By Courtney Runn
Libraries are a lifeline to their communities. With free WiFi, technology, programming, and—of course—books, they’re also a refuge for many. Libraries not only support reading skills but also equip vulnerable populations like the formerly incarcerated with the tools necessary to learn technology and find jobs, narrowing gaps in internet literacy as well as actual literacy.
In The Library Book, Susan Orlean beautifully sums up their function: “All the things that are wrong in the world seem conquered by a library’s simple unspoken promise: Here I am, please tell me your story; here is my story, please listen.”
Despite being closed during the pandemic, libraries have continued to provide key community resources and offer hope during a dark time. To ensure all libraries can keep serving their communities and allowing space for people to hear and share stories, the American Library Association (ALA) is launching its annual #FundLibraries Campaign to make sure libraries are fully funded in the upcoming fiscal year.
For the 2022 budget, ALA is urging Congress to invest $206 million in the Library Services and Technology Act (LSTA) and $50 million in the Innovative Approaches to Literacy (IAL) grants. These grants ensure essential library services like STEM programs, business development, WiFi and technology access, literacy resources, and more are available to the 116,000-plus public, academic, and government libraries across the country.
If your local library has made a difference in your life or you value the difference it’s making for others, ALA offers a variety of ways you can join in their annual campaign—and teach your kids about advocacy. This post will share how to support libraries through easy actions you can take as a family.
Visit Your Local Library
While it might seem like an obvious step, using your local library is one of the best ways to support it. While many libraries are currently not open for indoor browsing because of COVID, take advantage of online reservations for curbside pickup and the option to borrow digital books. Plus, many libraries have additional programming to encourage kids to read, like crafts and activities you can do at home, virtual events, and reading challenges.
Support Your Library on Social Media
We’ll support extra screen time if it means advocating for literacy! According to ALA, “vocal community support helps libraries secure much-needed funding”—and it shows some much-needed love to your librarians. Follow your local library on social media and, during National Library Week from April 4 to 10, use the hashtag #MyLibraryIs to share how your library has made a difference in your life.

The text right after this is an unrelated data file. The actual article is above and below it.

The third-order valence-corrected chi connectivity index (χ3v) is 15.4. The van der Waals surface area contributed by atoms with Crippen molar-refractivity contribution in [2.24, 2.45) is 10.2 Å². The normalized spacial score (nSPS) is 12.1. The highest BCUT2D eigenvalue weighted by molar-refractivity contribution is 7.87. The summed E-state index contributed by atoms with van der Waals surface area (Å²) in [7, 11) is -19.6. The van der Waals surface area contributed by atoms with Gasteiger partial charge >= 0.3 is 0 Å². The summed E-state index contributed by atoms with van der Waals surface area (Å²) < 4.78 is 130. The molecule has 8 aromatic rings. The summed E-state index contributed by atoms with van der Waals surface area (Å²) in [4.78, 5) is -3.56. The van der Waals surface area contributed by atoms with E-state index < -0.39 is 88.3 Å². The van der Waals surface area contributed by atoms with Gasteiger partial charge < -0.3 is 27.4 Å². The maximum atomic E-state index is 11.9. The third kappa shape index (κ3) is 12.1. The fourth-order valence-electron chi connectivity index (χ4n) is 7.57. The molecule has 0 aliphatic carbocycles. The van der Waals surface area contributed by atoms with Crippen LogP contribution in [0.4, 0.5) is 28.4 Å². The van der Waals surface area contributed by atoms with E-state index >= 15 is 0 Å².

To support federal funding for libraries, post with the hashtag #FundLibraries and use one of ALA’s suggested captions. Here are a few ideas to get your kids involved and spark their creativity:
- Interview your kids about why they love their local library and their favorite books. And then flip the script and let them interview you.
- Challenge your kids to a photo scavenger hunt and post your family’s favorite literacy-themed picture.
- Play dress-up together by each dressing up as a favorite literary hero or heroine.
As a reminder, only post videos and pictures of your kids with their consent!
Write to Your Members of Congress
Model civic participation by helping your kids write a letter, asking your members of Congress to support library funding. Letter writing is a literacy-boosting activity for kids of all ages. It encourages creativity, builds communication skills, expands vocabulary, and—in the case of snail mail—offers handwriting practice. Writing is also an advocacy tool and an easy way to empower your children to advocate for causes they care about.
Use an online template to draft a letter, and then, once it’s ready to go, ALA makes it easy with an online form so you can directly reach out to your state’s representatives without tracking down each office’s contact information. In addition to encouraging members to support funding, ALA suggests inviting them to attend a library tour. A virtual tour allows librarians to share why funding is crucial and build a relationship with potential library allies. (Before suggesting a tour, make sure to first coordinate with your library to make sure it’s a possibility.)
After your kids send their letter, keep the conversation going and encourage them to continue practicing this new advocacy tool. If you have an elementary schooler or preschooler, explore topics they might care about with picture books for an age-appropriate introduction to different causes. (You can start with our roundup of books on water conservation!)
Let us know in the comments how your family is advocating for library funding. What causes are your kids passionate about supporting?